YANGON (Reuters) - The United States on Tuesday praised Myanmar’s response to recent deadly sectarian fighting, despite criticism by rights group Amnesty International that Muslim Rohingyas are still fleeing arbitrary arrest by border forces.
The comments come a day after a district court sentenced two men to death for the rape and murder of a Buddhist woman whose killing triggered nearly a week of communal mob violence that threatened to derail Myanmar’s fragile year-old democracy.
Washington’s vote of confidence has given a boost to reformist President Thein Sein, a former general whose quasi-civilian government faced intense international pressure to contain the violence after a year of startling democratic reforms convinced the United States and European Union to suspend sanctions.
After two days of clashes between Muslim Rohingyas and ethnic Rakhine Buddhists, the president on June 10 declared a state of emergency in Rakhine state, sent security reinforcements, imposed a curfew and made a televised address.
“This is something we would not have seen in the past. The government is trying to help everybody who needs it whether that is Rakhine Buddhists or Muslims,” Michael Thurston, the U.S. embassy’s charge d’affaires in Myanmar, told Reuters in his office in Yangon.
Despite the upbeat U.S. assessment, much of northern Rakhine state remains a no-go area from which journalists and independent observers are banned, making it impossible to verify the government’s version of events.
The World Food Programme said on Tuesday the recent violence had displaced 90,000 people, or three times more than the government’s estimate. This has raised fears that the official death toll of 50 could also rise dramatically.
There has also been no mention in state media of hundreds of Rohingyas attempting to flee into neighboring Bangladesh, a point London-based Amnesty International highlighted in a report on Tuesday.
“The basic humanitarian needs of these people must be met immediately, as many still lack adequate food, water, shelter, and medical attention,” Amnesty said, urging the government to allow local and international aid agencies “full and unhindered access” to all displaced people.
Amnesty said an estimated 1,500 people had been illegally denied refuge across the border last week by Bangladesh. Bangladesh border guards detained at least 150 Rohingya men on Monday trying to enter in small boats.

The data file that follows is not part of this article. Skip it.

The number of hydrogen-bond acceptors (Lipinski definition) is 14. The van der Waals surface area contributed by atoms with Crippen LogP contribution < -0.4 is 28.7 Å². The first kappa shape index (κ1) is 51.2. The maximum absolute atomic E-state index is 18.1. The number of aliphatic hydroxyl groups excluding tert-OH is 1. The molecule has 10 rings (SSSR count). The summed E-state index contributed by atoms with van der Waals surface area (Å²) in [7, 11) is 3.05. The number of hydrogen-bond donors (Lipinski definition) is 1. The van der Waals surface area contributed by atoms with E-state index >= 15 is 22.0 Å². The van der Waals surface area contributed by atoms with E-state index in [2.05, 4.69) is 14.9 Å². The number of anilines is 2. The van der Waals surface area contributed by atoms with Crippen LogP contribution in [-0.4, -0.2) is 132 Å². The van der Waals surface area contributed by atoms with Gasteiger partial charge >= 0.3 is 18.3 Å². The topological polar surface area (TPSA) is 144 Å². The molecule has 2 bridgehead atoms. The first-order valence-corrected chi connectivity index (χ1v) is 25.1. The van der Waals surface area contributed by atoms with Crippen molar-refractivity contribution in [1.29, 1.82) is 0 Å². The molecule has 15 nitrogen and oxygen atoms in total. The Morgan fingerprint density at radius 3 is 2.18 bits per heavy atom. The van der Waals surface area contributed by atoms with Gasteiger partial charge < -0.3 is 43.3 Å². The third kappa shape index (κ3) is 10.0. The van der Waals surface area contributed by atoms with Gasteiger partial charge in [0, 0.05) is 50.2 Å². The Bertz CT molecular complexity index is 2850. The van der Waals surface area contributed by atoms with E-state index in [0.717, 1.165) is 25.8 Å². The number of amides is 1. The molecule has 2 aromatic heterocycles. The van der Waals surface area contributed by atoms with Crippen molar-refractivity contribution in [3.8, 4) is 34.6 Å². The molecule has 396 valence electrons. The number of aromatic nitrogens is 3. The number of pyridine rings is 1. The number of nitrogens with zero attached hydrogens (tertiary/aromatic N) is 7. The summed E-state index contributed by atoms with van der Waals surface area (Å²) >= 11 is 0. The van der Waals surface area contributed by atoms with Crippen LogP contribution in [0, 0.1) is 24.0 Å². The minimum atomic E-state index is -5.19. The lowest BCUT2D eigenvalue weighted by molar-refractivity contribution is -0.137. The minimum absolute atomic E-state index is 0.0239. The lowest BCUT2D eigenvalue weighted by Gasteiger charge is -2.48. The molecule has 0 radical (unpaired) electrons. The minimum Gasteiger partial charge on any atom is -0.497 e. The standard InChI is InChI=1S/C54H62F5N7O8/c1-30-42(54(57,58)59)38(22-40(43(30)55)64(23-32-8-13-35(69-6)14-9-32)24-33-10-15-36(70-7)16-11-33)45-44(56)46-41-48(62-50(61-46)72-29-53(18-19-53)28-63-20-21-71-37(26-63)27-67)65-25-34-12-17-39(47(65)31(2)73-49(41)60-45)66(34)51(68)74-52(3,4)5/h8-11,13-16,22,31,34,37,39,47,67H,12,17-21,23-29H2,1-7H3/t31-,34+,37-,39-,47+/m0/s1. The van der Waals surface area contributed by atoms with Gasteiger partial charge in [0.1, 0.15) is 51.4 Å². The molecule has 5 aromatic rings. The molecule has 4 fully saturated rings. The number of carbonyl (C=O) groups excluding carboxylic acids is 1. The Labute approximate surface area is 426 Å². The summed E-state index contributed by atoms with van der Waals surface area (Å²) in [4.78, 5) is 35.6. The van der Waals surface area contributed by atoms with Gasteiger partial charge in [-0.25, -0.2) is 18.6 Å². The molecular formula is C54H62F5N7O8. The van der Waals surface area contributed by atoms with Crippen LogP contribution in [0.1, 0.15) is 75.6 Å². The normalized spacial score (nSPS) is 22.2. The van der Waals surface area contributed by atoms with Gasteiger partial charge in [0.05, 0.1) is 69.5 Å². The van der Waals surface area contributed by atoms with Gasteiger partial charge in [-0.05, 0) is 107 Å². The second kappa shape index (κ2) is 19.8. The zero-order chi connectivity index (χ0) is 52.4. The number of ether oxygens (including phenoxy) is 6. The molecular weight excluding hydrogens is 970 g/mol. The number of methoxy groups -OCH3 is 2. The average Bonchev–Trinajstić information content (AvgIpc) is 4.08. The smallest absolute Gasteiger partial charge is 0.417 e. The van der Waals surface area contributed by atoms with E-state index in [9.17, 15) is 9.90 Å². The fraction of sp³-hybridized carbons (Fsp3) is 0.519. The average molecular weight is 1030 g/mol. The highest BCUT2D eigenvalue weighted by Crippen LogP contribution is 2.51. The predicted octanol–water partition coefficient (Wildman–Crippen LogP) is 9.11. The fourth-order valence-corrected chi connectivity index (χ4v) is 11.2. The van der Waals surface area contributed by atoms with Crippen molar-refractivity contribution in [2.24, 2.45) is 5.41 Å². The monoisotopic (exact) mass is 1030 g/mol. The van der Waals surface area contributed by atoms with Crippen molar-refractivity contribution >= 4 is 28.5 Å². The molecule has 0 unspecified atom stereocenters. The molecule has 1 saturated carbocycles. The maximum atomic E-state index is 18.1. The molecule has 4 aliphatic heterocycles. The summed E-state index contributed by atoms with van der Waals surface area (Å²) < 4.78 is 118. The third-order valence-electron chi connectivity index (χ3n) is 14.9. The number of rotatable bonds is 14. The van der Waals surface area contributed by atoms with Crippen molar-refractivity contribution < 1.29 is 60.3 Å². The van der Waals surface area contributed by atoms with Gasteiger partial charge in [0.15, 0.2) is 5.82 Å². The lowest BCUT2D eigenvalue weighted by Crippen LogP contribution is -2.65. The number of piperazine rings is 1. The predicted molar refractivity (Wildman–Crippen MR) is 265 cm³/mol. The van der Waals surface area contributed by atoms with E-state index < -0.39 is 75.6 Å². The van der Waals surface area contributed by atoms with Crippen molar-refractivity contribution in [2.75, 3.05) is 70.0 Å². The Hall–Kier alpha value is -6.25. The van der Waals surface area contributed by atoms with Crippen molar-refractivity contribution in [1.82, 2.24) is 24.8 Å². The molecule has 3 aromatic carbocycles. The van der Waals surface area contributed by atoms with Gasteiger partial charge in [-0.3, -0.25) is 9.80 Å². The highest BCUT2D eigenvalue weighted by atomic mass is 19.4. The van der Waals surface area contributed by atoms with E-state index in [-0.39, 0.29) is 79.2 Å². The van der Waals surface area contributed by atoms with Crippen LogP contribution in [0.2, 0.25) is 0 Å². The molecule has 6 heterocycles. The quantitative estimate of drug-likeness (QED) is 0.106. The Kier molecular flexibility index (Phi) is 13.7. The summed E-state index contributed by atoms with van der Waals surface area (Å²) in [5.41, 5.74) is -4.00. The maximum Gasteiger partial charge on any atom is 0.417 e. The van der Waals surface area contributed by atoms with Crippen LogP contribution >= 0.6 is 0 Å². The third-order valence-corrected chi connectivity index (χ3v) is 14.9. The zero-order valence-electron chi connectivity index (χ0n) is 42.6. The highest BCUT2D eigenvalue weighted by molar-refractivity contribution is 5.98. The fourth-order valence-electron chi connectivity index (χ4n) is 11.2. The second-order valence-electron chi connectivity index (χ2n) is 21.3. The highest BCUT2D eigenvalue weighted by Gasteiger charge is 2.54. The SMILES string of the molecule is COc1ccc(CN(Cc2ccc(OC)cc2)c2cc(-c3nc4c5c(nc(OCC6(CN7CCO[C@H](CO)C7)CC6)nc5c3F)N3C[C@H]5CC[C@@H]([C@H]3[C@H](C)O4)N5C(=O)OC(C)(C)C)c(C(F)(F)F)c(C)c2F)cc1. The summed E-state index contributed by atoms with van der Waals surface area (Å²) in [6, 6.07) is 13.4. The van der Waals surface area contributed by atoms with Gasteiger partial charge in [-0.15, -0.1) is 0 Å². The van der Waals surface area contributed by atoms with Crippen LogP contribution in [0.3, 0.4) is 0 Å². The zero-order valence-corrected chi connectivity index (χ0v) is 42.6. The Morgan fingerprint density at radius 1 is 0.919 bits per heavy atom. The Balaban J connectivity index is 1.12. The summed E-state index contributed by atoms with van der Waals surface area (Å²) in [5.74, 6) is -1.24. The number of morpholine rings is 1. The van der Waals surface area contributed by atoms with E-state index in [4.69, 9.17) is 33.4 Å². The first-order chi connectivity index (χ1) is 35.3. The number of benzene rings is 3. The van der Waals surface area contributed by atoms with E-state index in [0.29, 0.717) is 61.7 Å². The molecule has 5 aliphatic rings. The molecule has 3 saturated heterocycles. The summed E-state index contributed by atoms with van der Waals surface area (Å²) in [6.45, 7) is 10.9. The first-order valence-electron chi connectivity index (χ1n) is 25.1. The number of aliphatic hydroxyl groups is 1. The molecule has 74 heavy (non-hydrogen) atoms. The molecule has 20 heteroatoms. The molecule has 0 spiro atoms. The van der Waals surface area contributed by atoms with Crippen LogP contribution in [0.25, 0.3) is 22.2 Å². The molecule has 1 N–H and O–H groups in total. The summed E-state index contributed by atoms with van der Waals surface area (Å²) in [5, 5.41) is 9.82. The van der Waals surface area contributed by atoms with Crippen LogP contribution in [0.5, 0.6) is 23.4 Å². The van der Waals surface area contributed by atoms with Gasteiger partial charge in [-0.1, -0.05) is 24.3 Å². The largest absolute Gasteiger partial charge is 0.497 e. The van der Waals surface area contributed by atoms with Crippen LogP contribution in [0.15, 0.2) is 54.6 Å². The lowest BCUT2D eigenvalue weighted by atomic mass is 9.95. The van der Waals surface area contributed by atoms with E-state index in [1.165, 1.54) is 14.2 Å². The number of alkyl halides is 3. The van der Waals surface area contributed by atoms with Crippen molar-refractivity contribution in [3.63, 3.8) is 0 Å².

“They were fleeing a wave of mostly arbitrary arrests by Myanmar border forces.”
The clashes follow a year of dramatic political change, including the freeing of hundreds of political prisoners, the signing of peace deals with ethnic minority rebel groups and the holding of by-elections dominated by Nobel Peace laureate Aung San Suu Kyi’s opposition party.
Three Rohingyas were arrested after the 27-year-old Buddhist woman was killed on May 28 but one hanged himself while in custody. The New Light of Myanmar said the two others were sentenced to death in a court in Rakhine Kyaukphyu district.
Following the woman’s murder, about 300 ethnic Rakhine Buddhists beat to death 10 Muslims they wrongly believed were connected to the rape, according to witnesses. Those killings sparked Rohingya riots that descended into mob violence by both sides. No one has been held accountable for the Muslim killings.
Thurston said the government had been quick to ask for international help, in sharp contrast to the sluggish request for assistance by the then-ruling generals following Cyclone Nargis, which killed at least 138,000 people in 2008.
“The response this time is far and away better than Cyclone Nargis,” Thurston said. “It’s not just myself that thinks this. Most of my colleagues agree that this has been a very different and better response.”
If there are human rights abuses, the United States wants to see them fully investigated, a U.S. embassy spokesman added.
Aid workers in Rakhine, however, say thousands of displaced Rakhines and Rohingyas remained in dire conditions more than a week after the violence.
“The response of government is still so slow and the help of the government has been weak since June 10,” said Khaing Kaung San, a member of local relief group Wan Latt Foundation, which is running some camps for displaced people in Rakhine state.
News coverage of the relief effort in the state-run New Light of Myanmar, which consists mainly of photos of senior military officers donating supplies, also strongly resembles the junta’s post-cyclone response.
Security fears and poor infrastructure have hindered relief efforts, keeping many aid groups on the sidelines.
Rakhine state officials say eight aid groups, including the Red Cross and World Food Programme, were providing assistance.
Tensions stem from an entrenched distrust of around 800,000 Rohingyas, who are recognized by neither Myanmar nor Bangladesh, and are largely considered illegal immigrants.
The government had yet to address the underlying problem, Amnesty said. “Restoring the pre-violence status quo is not sufficient,” it said, “as systemic discrimination against the Rohingyas characterizes decades of state policy in Myanmar.”
Additional reporting by Andrew R.C. Marshall; Editing by Jason Szep and Jeremy Laurence